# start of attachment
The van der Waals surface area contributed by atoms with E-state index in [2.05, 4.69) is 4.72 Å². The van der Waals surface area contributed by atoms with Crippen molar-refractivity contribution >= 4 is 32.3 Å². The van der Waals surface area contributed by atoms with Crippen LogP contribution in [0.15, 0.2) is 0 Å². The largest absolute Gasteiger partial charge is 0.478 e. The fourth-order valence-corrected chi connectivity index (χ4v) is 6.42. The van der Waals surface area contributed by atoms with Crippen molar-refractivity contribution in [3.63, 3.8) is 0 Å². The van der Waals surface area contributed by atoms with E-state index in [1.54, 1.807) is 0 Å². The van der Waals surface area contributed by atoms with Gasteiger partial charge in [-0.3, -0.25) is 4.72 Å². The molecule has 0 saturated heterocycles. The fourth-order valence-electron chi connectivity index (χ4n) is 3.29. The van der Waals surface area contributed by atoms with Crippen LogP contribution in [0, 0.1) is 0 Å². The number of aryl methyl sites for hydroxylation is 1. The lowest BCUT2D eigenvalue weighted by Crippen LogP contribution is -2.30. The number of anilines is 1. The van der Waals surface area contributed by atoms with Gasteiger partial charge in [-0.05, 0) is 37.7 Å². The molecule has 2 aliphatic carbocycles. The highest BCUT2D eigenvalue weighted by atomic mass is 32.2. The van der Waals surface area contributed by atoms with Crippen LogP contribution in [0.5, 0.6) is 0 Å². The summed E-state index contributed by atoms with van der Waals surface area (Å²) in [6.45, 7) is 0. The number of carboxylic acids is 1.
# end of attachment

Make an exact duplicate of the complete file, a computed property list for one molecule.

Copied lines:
The van der Waals surface area contributed by atoms with E-state index in [2.05, 4.69) is 4.72 Å². The van der Waals surface area contributed by atoms with Crippen molar-refractivity contribution >= 4 is 32.3 Å². The van der Waals surface area contributed by atoms with Crippen LogP contribution in [0.15, 0.2) is 0 Å². The largest absolute Gasteiger partial charge is 0.478 e. The fourth-order valence-corrected chi connectivity index (χ4v) is 6.42. The van der Waals surface area contributed by atoms with Crippen molar-refractivity contribution in [3.63, 3.8) is 0 Å². The van der Waals surface area contributed by atoms with E-state index in [1.54, 1.807) is 0 Å². The van der Waals surface area contributed by atoms with Gasteiger partial charge in [-0.3, -0.25) is 4.72 Å². The molecule has 0 saturated heterocycles. The fourth-order valence-electron chi connectivity index (χ4n) is 3.29. The van der Waals surface area contributed by atoms with Crippen LogP contribution in [0, 0.1) is 0 Å². The number of aryl methyl sites for hydroxylation is 1. The lowest BCUT2D eigenvalue weighted by Crippen LogP contribution is -2.30. The number of anilines is 1. The van der Waals surface area contributed by atoms with Gasteiger partial charge in [-0.05, 0) is 37.7 Å². The molecule has 2 aliphatic carbocycles. The highest BCUT2D eigenvalue weighted by atomic mass is 32.2. The van der Waals surface area contributed by atoms with Crippen LogP contribution in [0.5, 0.6) is 0 Å². The summed E-state index contributed by atoms with van der Waals surface area (Å²) in [6.45, 7) is 0. The number of carboxylic acids is 1.